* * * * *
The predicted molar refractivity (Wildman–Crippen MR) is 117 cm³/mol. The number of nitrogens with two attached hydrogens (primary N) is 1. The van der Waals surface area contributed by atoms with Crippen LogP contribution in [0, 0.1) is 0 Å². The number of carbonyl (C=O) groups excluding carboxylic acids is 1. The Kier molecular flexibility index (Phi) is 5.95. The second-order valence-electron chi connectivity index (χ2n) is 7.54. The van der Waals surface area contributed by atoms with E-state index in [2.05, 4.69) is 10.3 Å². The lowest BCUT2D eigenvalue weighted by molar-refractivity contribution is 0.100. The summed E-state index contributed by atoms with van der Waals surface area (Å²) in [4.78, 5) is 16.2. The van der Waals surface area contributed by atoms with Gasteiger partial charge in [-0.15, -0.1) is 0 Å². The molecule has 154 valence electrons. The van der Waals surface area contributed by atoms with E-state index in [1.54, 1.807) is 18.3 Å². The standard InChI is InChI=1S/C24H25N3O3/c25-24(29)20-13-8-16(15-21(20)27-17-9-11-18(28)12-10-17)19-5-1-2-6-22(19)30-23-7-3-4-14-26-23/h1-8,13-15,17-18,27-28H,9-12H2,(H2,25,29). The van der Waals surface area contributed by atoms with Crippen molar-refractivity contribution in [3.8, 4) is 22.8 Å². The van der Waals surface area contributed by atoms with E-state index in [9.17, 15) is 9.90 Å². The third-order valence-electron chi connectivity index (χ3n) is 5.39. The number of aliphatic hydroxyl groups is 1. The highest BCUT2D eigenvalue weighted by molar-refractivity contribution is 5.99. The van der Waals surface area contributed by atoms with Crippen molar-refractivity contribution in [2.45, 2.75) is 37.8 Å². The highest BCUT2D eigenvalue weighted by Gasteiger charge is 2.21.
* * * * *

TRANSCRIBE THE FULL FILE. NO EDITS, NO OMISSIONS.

The predicted molar refractivity (Wildman–Crippen MR) is 117 cm³/mol. The number of nitrogens with two attached hydrogens (primary N) is 1. The van der Waals surface area contributed by atoms with Crippen LogP contribution in [0, 0.1) is 0 Å². The number of carbonyl (C=O) groups excluding carboxylic acids is 1. The Kier molecular flexibility index (Phi) is 5.95. The second-order valence-electron chi connectivity index (χ2n) is 7.54. The van der Waals surface area contributed by atoms with E-state index in [2.05, 4.69) is 10.3 Å². The lowest BCUT2D eigenvalue weighted by molar-refractivity contribution is 0.100. The summed E-state index contributed by atoms with van der Waals surface area (Å²) in [4.78, 5) is 16.2. The van der Waals surface area contributed by atoms with Gasteiger partial charge in [-0.15, -0.1) is 0 Å². The molecule has 154 valence electrons. The van der Waals surface area contributed by atoms with E-state index in [1.54, 1.807) is 18.3 Å². The standard InChI is InChI=1S/C24H25N3O3/c25-24(29)20-13-8-16(15-21(20)27-17-9-11-18(28)12-10-17)19-5-1-2-6-22(19)30-23-7-3-4-14-26-23/h1-8,13-15,17-18,27-28H,9-12H2,(H2,25,29). The van der Waals surface area contributed by atoms with Crippen molar-refractivity contribution in [3.8, 4) is 22.8 Å². The van der Waals surface area contributed by atoms with E-state index in [9.17, 15) is 9.90 Å². The third-order valence-electron chi connectivity index (χ3n) is 5.39. The number of aliphatic hydroxyl groups is 1. The highest BCUT2D eigenvalue weighted by molar-refractivity contribution is 5.99. The van der Waals surface area contributed by atoms with Crippen molar-refractivity contribution in [2.45, 2.75) is 37.8 Å². The highest BCUT2D eigenvalue weighted by Gasteiger charge is 2.21.